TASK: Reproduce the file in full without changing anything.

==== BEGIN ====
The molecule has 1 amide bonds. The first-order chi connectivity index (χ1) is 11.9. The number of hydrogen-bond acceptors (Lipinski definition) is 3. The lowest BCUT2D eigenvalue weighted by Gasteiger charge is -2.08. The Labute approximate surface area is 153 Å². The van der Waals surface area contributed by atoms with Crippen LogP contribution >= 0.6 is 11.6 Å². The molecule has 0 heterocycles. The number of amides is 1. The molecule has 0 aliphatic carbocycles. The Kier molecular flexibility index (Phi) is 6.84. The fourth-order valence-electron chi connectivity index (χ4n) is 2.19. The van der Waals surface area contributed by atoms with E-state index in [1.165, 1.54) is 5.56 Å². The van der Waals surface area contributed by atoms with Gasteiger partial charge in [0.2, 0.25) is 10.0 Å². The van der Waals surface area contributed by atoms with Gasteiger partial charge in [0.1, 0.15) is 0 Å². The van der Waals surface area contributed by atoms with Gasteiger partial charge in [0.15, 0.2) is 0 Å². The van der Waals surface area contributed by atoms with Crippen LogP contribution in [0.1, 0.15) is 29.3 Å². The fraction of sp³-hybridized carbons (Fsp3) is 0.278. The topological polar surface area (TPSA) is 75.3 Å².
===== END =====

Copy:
The molecule has 1 amide bonds. The first-order chi connectivity index (χ1) is 11.9. The number of hydrogen-bond acceptors (Lipinski definition) is 3. The lowest BCUT2D eigenvalue weighted by Gasteiger charge is -2.08. The Labute approximate surface area is 153 Å². The van der Waals surface area contributed by atoms with Crippen LogP contribution >= 0.6 is 11.6 Å². The molecule has 0 heterocycles. The number of amides is 1. The molecule has 0 aliphatic carbocycles. The Kier molecular flexibility index (Phi) is 6.84. The fourth-order valence-electron chi connectivity index (χ4n) is 2.19. The van der Waals surface area contributed by atoms with E-state index in [1.165, 1.54) is 5.56 Å². The van der Waals surface area contributed by atoms with Gasteiger partial charge in [0.2, 0.25) is 10.0 Å². The van der Waals surface area contributed by atoms with Gasteiger partial charge in [0.1, 0.15) is 0 Å². The van der Waals surface area contributed by atoms with Gasteiger partial charge in [0.15, 0.2) is 0 Å². The van der Waals surface area contributed by atoms with Crippen LogP contribution in [0.1, 0.15) is 29.3 Å². The fraction of sp³-hybridized carbons (Fsp3) is 0.278. The topological polar surface area (TPSA) is 75.3 Å².